“Then shall there enter into the gates of this city kings and princes sitting upon the throne of David, riding in chariots and on horses, they, and their princes, the men of Judah, and the inhabitants of Jerusalem: and this city shall remain for ever. And they shall come from the cities of Judah, and from the places about Jerusalem, and from the land of Benjamin, and from the plain, and from the mountains, and from the south, bringing burnt offerings, and sacrifices, and meat offerings, and incense, and bringing sacrifices of praise, unto the house of Yahweh”.
These other sacrifices that are associated with the burnt offering is speaking particularly of the “peace offering”. Here we see the offerer desiring to draw nigh unto their God through a fellowship meal binding them selves by sacrifice into a closer relationship with our Heavenly Father.
Indeed the breaking of bread which, we are currently partaking in is in fact a partial fulfillment of the concept behind the peace offering brethren and sisters? In that we have so much greater access to our Heavenly Father through the work of our lord Jesus Christ both redemptively in his sacrifice and by his high priesthood now!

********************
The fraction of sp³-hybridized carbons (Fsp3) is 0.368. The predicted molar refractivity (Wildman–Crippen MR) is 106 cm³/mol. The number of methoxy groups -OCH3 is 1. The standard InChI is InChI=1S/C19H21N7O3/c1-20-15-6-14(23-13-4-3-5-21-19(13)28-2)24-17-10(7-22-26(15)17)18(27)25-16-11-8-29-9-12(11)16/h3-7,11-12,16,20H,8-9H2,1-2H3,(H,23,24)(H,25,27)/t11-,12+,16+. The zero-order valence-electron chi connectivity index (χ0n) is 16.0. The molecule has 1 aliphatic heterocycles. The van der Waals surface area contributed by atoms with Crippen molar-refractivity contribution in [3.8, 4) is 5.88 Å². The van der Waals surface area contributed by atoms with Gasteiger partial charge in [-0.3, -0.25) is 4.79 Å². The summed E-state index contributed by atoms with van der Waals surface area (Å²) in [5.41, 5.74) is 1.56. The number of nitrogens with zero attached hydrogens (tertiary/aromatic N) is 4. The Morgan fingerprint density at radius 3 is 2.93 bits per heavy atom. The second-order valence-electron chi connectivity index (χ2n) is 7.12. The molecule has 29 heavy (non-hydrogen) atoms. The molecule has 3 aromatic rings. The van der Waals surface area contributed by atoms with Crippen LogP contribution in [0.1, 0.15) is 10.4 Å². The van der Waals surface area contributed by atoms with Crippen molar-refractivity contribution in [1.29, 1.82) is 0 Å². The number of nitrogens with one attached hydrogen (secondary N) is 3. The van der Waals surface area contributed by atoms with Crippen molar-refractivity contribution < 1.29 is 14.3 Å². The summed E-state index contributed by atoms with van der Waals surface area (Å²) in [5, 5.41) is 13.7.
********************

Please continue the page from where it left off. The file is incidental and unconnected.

Hebrews chapter 10 and verses 19 – 23
“Having therefore, brethren, boldness to enter into the holiest by the blood of Jesus, By a new and living way, which he hath consecrated for us, through the veil, that is to say, his flesh; And having an high priest over the house of God; Let us draw near with a true heart in full assurance of faith, having our hearts sprinkled from an evil conscience, and our bodies washed with pure water. Let us hold fast the profession of our faith without wavering; (for he is faithful that promised;)”.
We note brethren and sisters how that the peace offering desiring greater and more intimate fellowship with our Heavenly Father is only possible after and in conjunction with the burnt offering of total dedication. This same word “sacrifices” is found in Psalm fifty, which emphasizes that those who do what Jethro here does enters into a covenant relationship with our Heavenly Father.
Psalm 50 and verses 4 – 6
“He shall call to the heavens from above, and to the earth, that he may judge his people. Gather my saints together unto me; those that have made a covenant with me by sacrifice. And the heavens shall declare his righteousness: for God is judge himself. Selah”.
Now comes the warning from the other passage, where this phrase “burnt offering and sacrifices” in this Hebrew form appears, driving home the exhortation brethren and sisters for us:
1st Samuel chapter 15 and verses 22 – 23